As we head into the fall season and hay fever once again approaches, there's a strong possibility that your allergies
will start acting up. Allergy symptoms occur when your body's immune system overreacts to certain substances—known as allergens—that are typically harmless, like pollen, mites, certain foods or even insect stings, according to the American College of Allergy, Asthma and Immunology
. Each season is accompanied by a different set of allergens that may possibly act as triggers for the typical allergy symptoms: itchy eyes, runny nose, sneezing, coughing and the like. These symptoms can range in intensity from mild to severe, maybe even causing you to experience that “sick” feeling. It's important to understand what each season entails in the way of allergens so you can take proper preventative measures to ensure that these symptoms don't hit you so hard.
When the frigid air starts to blow through and you start seeing the first tiny snowflakes emerge from the sky, it's likely that you'll be spending more time indoors and away from the cold, outside world—a prime place for you to pick up indoor allergies that may be lurking in your home. Some of these triggers may come from dust mites, mold and even any pets that you have. Dust mites can hide in bedding, like your blankets, mattresses and couches. When their droppings and body parts get into the air, this can often cause your allergies to start acting up. While you might be tempted to cuddle up with your furry friend on those cold winter days, they might be contributing to your allergies as well. A specific protein found in pet urine, saliva and dander can provoke allergies, according to Laura J. Martin, M.D.
, and this can induce an annoying runny nose along with sneezing and itching.
While spring is usually a time of celebration, when everyone wanders out of hibernation to see the first glimpse of the sun after a long winter, it is also a time when allergens often pop up and wreak havoc on us in the form of hay fever. Along with the green grass and blue skies of spring comes an influx of pollen, which is released by trees, weeds and grass and acts as a fertilizer for other plants. In addition to pollen, spring is also a prime time for tree offenders, like ash, box elder, cedar, elm, pine and sycamore, to name a few. When pollen and other allergens make their way up into your nose and into your respiratory system, symptoms often pop up. Springtime allergies can manifest through different ways, like dark circles under your eyes, runny nose, watery eyes and sneezing.
If you thought the horrors of pollen were restricted to only spring, you're sadly mistaken. An abundance of pollen carries over into the summer, which is probably a time you're least looking forward to dealing with allergy symptoms; pollen can definitely put a damper on your enjoyment of the rejuvenating warm weather and sunshine. Many weather channels offer a pollen forecast, and on days when the pollen count is high, it's advisable to avoid the outdoors—especially when it's windy—for long periods of time to prevent rousing your immune response. Weeds are also some of the catalysts that bring about summer allergy symptoms, and ragweed, pigweed, sagebrush and tumbleweed are four of the most common culprits. In addition to weeds, the summer air, containing ozone pollutants, can amplify allergy symptoms. On days when your local weather forecaster mentions air quality alerts, it's critical that you take caution when you're outside and breathing heavily polluted air.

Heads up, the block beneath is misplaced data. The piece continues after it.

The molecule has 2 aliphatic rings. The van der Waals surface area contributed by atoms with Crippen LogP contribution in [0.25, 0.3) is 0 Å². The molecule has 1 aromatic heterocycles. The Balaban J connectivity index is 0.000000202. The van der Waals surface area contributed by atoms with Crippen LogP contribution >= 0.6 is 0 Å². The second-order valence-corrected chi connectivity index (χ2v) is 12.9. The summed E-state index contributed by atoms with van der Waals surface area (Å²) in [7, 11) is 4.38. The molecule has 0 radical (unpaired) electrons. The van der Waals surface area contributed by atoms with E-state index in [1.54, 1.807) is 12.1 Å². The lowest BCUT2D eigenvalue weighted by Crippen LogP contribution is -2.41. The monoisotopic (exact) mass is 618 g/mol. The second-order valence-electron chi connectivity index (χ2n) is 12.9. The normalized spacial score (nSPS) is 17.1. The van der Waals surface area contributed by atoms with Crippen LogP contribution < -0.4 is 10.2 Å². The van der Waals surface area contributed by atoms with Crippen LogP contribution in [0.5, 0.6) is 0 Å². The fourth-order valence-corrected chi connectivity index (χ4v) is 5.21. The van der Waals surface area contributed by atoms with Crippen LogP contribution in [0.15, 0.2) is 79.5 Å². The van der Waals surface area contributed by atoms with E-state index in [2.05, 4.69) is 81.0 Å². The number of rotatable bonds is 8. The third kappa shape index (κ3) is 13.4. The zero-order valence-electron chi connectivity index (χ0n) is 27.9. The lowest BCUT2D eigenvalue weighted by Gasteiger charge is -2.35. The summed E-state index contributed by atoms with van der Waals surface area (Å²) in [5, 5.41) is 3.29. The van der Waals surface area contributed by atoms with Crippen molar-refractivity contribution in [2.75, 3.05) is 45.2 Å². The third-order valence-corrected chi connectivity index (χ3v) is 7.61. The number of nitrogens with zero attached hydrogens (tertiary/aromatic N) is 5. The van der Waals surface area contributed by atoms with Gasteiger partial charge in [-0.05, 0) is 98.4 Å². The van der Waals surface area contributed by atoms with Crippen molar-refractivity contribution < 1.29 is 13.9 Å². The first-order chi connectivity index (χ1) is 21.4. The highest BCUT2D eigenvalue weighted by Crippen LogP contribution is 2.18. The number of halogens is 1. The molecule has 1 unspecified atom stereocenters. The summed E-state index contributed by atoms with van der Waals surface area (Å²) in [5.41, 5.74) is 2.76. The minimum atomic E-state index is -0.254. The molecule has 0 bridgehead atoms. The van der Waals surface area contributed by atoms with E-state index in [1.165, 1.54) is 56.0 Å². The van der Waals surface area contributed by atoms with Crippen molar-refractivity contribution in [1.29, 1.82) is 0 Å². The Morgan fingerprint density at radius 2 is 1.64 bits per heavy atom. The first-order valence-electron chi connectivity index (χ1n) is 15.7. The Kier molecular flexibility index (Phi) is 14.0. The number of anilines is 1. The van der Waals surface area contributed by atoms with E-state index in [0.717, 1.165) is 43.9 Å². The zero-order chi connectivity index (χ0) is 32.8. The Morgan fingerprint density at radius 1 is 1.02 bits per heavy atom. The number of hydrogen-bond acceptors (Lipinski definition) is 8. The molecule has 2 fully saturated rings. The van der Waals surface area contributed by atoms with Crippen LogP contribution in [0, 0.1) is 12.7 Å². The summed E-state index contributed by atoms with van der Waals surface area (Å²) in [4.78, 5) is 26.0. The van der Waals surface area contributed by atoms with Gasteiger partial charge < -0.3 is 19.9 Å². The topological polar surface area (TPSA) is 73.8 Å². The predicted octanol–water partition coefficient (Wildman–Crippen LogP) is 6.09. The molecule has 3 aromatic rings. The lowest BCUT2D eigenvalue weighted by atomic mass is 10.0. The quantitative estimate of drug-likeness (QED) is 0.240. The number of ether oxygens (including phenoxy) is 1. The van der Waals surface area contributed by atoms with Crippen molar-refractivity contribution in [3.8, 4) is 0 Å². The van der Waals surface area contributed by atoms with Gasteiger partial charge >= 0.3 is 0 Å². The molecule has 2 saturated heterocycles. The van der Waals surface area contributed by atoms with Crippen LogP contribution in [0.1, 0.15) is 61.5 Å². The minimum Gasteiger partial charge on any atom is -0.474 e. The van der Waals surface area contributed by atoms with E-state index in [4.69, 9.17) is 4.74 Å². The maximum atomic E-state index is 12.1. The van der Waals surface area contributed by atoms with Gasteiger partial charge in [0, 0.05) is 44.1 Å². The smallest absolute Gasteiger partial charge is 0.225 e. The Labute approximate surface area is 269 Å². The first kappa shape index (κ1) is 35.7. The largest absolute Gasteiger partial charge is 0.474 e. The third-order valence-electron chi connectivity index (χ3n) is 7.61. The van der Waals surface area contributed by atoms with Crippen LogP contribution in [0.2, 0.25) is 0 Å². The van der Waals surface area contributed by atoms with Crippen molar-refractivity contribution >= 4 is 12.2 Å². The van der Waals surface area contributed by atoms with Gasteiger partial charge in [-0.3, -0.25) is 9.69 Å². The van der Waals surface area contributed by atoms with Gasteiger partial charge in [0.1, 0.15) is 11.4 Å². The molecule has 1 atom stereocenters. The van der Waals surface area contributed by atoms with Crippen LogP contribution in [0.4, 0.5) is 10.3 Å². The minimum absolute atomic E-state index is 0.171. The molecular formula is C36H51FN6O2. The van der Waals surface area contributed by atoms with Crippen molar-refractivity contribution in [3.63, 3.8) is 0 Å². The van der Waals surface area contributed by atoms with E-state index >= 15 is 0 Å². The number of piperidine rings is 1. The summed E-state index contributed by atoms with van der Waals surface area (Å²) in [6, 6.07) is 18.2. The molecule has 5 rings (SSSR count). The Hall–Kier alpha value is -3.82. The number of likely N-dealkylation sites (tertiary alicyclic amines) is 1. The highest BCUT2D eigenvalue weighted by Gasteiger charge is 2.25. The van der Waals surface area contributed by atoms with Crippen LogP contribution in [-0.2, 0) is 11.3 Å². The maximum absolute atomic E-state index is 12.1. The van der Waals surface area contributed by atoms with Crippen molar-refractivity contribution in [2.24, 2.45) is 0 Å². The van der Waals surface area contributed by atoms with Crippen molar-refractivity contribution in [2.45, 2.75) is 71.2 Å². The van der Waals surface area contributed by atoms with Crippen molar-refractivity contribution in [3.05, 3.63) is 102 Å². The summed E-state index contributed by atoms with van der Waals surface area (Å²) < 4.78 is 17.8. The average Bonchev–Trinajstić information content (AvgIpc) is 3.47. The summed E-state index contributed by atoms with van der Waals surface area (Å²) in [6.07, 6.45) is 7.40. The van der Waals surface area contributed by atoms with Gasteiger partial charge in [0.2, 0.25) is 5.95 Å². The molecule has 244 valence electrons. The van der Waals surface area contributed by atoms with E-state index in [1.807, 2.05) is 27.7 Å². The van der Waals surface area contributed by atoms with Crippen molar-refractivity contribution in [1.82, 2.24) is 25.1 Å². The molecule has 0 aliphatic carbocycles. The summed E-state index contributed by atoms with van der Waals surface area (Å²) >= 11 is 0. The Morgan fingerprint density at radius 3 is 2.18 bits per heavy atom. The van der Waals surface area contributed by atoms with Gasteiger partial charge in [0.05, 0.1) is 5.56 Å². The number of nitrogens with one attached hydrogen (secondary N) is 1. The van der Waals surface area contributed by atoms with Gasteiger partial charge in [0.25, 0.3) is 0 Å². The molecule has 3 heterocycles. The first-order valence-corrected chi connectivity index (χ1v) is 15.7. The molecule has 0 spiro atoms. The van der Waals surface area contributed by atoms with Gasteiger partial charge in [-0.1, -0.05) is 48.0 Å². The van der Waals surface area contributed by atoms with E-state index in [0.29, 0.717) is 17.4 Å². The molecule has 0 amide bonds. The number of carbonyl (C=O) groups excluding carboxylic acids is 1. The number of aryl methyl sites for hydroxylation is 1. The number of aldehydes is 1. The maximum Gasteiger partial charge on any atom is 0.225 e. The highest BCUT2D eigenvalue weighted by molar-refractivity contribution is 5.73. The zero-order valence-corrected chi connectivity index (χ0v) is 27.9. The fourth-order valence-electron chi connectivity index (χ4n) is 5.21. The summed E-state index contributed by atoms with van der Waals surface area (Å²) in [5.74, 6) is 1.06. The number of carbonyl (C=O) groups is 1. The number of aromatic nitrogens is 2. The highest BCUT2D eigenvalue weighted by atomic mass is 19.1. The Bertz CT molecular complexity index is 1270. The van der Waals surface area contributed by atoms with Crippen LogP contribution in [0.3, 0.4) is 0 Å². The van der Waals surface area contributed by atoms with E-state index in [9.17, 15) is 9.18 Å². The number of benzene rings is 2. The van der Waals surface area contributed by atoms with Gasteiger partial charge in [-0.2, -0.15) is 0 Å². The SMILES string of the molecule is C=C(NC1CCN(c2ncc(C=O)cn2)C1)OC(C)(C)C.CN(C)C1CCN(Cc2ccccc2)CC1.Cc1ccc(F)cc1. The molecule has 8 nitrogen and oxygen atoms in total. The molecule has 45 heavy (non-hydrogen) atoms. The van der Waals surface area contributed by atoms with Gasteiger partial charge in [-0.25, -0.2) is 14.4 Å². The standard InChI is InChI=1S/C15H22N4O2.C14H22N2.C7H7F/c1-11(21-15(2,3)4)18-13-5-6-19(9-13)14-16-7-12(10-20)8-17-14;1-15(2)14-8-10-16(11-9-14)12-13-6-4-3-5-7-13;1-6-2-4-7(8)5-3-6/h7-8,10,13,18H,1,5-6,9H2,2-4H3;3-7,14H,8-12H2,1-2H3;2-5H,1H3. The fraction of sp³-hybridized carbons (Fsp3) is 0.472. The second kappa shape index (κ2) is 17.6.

As the leaves change colors, so do fall allergy triggers. Ragweed is typically the most prevalent natural allergen in the fall, as it starts to release pollen in August and lasts until September and October. As with other allergens, ragweed loves to make its presence known, traveling in the wind hundreds of miles away to bother you and ruin your day. According to the Allergy and Asthma Foundation of America
, if you're allergic to ragweed, you may also become agitated by foods like bananas, cucumbers, melons and zucchini—something that is called oral allergy syndrome. In addition to ragweed, mold spores and mildew that inhabit wet areas outside can kick your immune response into overdrive during the fall months. Hay fever often recurs in the fall as well, causing the same runny nose, sneezing and watery eye symptoms that often strike forcefully in the spring. When you're outside enjoying the crispness of the fall air, it's important to be aware of the environmental allergens that may cause you to start feeling lousy again.
Ways to Prevent and Treat Allergy Symptoms
It's always a good idea to first visit your doctor or allergist for an allergy test. These are performed when your doctor deposits a tiny amount of a potential allergen on your skin and waits for an allergic reaction to form. Allergy tests can determine what triggers your immune response the most and help influence the direction you decide to go in the way of preventing and treating symptoms. Nasal sprays, decongestants
and antihistamines can all help nasal allergy symptoms, like runny nose, sneezing and inflammation. Additionally, the herbal supplement butterbur has been shown to inhibit leukotriene, which helps to prevent your nasal passages from swelling, according to David Kiefer, M.D.
Sometimes allergy shots may be your best route in building up tolerance to harmless allergens. When you're in your house or in the car, try to use air conditioning whenever possible to avoid allowing allergens inside. Keep your air vents clean, regulate the air in your house with either a humidifier or dehumidifier, and if you're exposed to spores, use a mask to prevent them from getting into your nose and lungs.
Seasonal allergies can be a pain to deal with, but there are many great options available to treat and prevent them. Check out our natural allergy product section at eVitamins and have a great day!
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